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Opinion & Analysis

The Great Opportunity in the Golf Industry

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Amateur golf, not the professional golf on TV, has been the subject of many articles in recent years, and there have been few, if any positives when the subject is participation. Course closings, dramatic drops in play, retail chains selling golf equipment going out of business… and the list goes on. 

There is a melody in the wind, distant, but if you listen closely it’s growing. Reduced to numbers, it’s this: By The Year 2020, The Number of Americans Over 65 Will Increase by 55 percent.

Think of it this way. You own an Italian restaurant and you hear that Italy is closing and moving down the block. I don’t think the entire country will be dropping in, but you can bet I’m expanding the menu and sprucing the place up.

I realize that reaching 65 doesn’t mean automatically retiring and taking up golf and that some in this category already play, but if you just look at hard numbers the message is irrefutable. There are a whole bunch of folks that, starting in 2020, could have a positive impact on a game that has suffered participation losses. One could even conclude that now is a good time to formulate plans and programs to capture a chunk of this significant market.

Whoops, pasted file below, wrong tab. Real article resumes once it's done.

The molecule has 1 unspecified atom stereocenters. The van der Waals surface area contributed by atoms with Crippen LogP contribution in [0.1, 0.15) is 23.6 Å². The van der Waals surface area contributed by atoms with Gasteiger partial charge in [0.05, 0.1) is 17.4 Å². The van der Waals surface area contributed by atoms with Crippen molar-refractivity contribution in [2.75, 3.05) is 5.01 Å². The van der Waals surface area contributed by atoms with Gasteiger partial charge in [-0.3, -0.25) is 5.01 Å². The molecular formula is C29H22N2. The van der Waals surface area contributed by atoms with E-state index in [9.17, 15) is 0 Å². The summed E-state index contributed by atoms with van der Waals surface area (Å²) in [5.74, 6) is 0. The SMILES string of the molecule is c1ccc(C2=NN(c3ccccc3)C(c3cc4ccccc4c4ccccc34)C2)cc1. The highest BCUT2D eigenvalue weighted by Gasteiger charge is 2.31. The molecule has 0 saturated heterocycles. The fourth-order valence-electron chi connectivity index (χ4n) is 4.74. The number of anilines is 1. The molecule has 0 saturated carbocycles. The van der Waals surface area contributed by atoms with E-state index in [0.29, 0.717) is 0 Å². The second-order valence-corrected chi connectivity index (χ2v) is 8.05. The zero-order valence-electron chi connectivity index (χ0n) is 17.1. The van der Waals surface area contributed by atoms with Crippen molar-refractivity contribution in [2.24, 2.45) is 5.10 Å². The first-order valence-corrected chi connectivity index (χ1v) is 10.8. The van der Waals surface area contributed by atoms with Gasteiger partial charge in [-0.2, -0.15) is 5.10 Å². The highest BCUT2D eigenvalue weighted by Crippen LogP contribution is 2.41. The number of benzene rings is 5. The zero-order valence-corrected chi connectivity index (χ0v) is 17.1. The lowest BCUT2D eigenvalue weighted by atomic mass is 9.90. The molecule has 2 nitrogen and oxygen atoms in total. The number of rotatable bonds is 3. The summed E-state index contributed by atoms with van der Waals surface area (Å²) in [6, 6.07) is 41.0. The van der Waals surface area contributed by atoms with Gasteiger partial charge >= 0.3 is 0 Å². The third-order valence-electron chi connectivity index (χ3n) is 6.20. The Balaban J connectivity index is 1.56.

What kinds of plans, you might ask. Well, to start, the industry has several organizations with well paid, skilled people who are more than capable of tackling such potential. Since I brought it up, I’ll throw out some thoughts, but I’m simply another amateur voice.

To start my big picture objective, I would engage the Golf Channel and get them actively on board. Why so much emphasis? Go back to the participation statistic. If we can’t get them on the bandwagon (they’re a for-profit business, and their business is golf) it’s time to head to the 19th hole and a cold one.

What is on the bandwagon? Again, I’ll repeat, they’re the golf marketing experts. I prefer to be regaled by the quality and depth of their insight. Should they ask me, if it were “my restaurant,” I’d say we need a definitive culture on speed of play. Bringing in new players to “enjoy” slow play invokes the response “too slow, no fun” as they leave the premises.

Slow Play

I’m a very strong advocate of 3.5-3.75 hour rounds. I play with other old people and we have no problem with those times. We could run around and crowd the folks in front, but that’s just as objectionable as a 4.5-hour round.

“No Fun”

If we approach this (or any) group and say that golf is fun, we are being disingenuous. Golf is fun only if you are clear that the definition is the joy of overcoming a very difficult challenge. No one will defeat the game; the fun comes with small victories. Now Top Golf is fun, but it isn’t golf unless swinging one-handed while holding a cell phone in the other is the long lost magic move we’ve all missed. I still take the grandkids, though. It has beer and excellent viewing. 

Senior Lessons